What is average weight legislation in the food industry?
When food manufacturers produce and sell packaged food products by weight or volume, it is a legislative requirement to adhere to the Weights and Measures Act. This means the food products must be packaged using a particular system, either the minimum or the average system.
You can find out more about these systems in our article called Average Weight Requirements Explained which also explains what the Three Packers Rules are, it gives sample examples, and details what records you must keep.
More specifically, in the Seafood Sector…
Why seafood processors must adhere to the legislation:
- Like other food businesses, the principles of Average Weight legislation apply to fish and seafood processors who sell products by weight, typically by kilogram.
- According to law, customers must be made aware of the weight before paying for the goods, whether that is fresh, frozen, cooked, or processed.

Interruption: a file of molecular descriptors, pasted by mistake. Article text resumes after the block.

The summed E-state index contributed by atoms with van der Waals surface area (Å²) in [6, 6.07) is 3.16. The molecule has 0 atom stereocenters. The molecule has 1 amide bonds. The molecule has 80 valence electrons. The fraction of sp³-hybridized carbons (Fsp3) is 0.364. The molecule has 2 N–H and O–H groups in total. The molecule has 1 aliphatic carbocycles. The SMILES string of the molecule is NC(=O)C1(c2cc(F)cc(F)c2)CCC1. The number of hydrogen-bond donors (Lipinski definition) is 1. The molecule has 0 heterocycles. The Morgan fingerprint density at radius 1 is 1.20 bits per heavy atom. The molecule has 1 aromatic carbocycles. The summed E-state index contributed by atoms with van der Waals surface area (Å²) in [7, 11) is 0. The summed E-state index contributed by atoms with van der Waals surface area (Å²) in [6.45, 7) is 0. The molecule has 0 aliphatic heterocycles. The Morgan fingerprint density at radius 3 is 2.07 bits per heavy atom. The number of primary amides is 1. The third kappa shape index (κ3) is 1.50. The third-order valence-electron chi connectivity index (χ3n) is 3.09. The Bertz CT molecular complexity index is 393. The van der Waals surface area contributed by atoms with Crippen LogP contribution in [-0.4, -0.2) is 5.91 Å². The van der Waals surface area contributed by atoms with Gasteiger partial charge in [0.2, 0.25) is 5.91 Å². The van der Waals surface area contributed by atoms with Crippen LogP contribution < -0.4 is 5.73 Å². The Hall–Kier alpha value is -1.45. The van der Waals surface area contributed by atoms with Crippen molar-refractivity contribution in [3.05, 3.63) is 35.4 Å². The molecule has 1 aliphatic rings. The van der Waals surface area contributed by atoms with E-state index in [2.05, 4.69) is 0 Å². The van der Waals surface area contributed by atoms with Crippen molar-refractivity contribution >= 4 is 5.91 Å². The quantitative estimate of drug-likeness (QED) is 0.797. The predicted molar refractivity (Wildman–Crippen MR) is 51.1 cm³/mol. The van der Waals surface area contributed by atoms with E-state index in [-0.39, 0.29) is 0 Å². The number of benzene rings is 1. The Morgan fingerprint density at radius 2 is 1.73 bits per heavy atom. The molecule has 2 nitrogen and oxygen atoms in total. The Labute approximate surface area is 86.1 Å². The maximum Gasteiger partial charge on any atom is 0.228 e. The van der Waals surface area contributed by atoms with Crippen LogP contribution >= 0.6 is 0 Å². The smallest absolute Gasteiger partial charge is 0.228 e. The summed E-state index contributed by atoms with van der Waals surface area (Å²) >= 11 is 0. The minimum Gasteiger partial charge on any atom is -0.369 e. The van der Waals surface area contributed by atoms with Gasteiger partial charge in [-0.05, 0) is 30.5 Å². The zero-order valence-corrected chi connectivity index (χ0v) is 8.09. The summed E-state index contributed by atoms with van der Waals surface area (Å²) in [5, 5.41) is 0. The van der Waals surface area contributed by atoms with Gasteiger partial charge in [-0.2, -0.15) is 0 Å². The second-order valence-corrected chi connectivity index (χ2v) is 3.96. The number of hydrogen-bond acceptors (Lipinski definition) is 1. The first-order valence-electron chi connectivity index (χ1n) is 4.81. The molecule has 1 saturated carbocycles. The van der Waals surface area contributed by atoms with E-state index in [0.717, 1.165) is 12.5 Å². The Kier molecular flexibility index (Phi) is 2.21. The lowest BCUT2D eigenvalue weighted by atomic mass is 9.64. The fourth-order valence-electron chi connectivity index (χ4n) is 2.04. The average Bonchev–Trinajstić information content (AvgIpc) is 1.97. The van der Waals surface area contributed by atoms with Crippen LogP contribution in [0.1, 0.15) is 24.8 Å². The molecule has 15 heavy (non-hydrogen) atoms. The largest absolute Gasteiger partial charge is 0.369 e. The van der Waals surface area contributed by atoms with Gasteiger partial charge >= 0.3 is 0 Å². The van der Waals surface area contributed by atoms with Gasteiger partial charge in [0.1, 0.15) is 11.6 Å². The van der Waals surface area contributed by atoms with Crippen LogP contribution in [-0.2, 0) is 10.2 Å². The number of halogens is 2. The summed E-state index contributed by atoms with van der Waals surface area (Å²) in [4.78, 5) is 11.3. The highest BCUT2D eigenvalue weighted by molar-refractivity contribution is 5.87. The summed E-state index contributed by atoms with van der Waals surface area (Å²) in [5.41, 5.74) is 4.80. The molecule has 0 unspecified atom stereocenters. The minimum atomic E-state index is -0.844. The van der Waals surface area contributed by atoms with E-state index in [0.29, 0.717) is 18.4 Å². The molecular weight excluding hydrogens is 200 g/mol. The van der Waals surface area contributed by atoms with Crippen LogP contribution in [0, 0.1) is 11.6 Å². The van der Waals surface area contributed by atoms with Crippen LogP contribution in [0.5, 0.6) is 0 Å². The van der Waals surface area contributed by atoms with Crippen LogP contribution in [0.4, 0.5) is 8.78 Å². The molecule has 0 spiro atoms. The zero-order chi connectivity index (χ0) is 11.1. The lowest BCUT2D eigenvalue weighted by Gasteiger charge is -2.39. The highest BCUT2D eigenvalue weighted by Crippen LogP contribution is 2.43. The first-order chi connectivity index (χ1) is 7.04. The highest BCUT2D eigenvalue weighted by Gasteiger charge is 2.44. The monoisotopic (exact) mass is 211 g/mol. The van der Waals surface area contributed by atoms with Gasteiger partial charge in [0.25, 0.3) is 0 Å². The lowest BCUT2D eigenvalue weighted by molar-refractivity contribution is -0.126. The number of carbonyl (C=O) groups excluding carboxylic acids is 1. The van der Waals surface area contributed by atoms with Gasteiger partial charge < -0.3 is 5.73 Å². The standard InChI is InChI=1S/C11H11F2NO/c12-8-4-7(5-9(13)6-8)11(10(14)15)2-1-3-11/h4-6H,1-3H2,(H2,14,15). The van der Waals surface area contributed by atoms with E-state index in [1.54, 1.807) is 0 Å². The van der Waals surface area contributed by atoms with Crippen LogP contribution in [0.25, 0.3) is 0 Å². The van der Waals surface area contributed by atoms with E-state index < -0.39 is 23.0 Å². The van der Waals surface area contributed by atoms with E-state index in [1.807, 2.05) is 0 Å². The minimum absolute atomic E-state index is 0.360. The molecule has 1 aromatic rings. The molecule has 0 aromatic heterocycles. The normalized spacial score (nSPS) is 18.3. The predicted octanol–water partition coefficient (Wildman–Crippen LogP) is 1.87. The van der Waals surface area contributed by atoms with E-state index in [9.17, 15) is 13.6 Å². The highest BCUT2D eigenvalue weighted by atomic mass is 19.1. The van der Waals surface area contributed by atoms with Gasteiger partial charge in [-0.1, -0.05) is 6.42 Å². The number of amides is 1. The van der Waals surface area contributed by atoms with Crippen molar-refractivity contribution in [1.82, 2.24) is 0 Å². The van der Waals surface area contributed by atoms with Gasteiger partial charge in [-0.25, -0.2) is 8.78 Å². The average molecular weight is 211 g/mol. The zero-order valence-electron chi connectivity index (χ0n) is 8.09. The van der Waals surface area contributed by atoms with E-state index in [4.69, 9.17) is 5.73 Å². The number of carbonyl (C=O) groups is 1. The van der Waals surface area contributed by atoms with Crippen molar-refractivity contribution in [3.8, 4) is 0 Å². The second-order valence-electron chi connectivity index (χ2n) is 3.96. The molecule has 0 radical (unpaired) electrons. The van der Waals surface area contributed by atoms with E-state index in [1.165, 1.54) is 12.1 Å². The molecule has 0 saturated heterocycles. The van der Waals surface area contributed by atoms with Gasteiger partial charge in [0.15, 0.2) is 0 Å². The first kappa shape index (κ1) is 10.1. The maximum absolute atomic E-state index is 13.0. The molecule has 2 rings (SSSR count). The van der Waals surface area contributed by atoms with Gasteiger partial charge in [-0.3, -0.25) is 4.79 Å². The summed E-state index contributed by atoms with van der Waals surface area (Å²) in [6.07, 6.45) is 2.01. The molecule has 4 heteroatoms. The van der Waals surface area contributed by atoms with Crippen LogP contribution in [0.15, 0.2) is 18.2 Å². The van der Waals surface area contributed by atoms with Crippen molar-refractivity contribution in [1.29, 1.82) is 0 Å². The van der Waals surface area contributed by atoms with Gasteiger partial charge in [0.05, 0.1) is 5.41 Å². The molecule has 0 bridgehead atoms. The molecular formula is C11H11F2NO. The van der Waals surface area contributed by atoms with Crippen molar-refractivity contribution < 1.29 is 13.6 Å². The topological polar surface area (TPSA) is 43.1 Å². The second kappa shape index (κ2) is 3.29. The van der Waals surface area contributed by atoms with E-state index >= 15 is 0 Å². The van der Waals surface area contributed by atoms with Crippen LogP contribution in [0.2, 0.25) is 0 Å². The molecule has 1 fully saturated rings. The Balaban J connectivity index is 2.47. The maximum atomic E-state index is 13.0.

- Product weight should be declared and visible on the product label/packaging.
How seafood processors can meet these requirements
When preparing fish to sell it must be weighed on a trade-approved scale (also known as stamped or government-stamped scale). This ensures that the fish processor is using a scale that is accurate and of approved construction, ensuring quality and transparency for customers.
Trade-approved scales & average weight scales
A range of trade-approved scales is available on the market, which varies by brand, capacity, and functionality.
Additionally, there are average weight systems that comprise a trade-approved scale and software which allows you to manage your sampling, record data, and produce reports. Average weight systems are beneficial for businesses that prepare large volumes of pre-packed products because they allow for small variations in the individual package weights, giving an overall average weight.
To get detailed information about the Weights and Measures Act for fishmongers or seafood processors, we recommend that you speak to your local trading standards office who can advise and make sure you follow the correct protocols.
Further information on Weights and Measures (Packaged Goods) Regulations 2006 can be found here.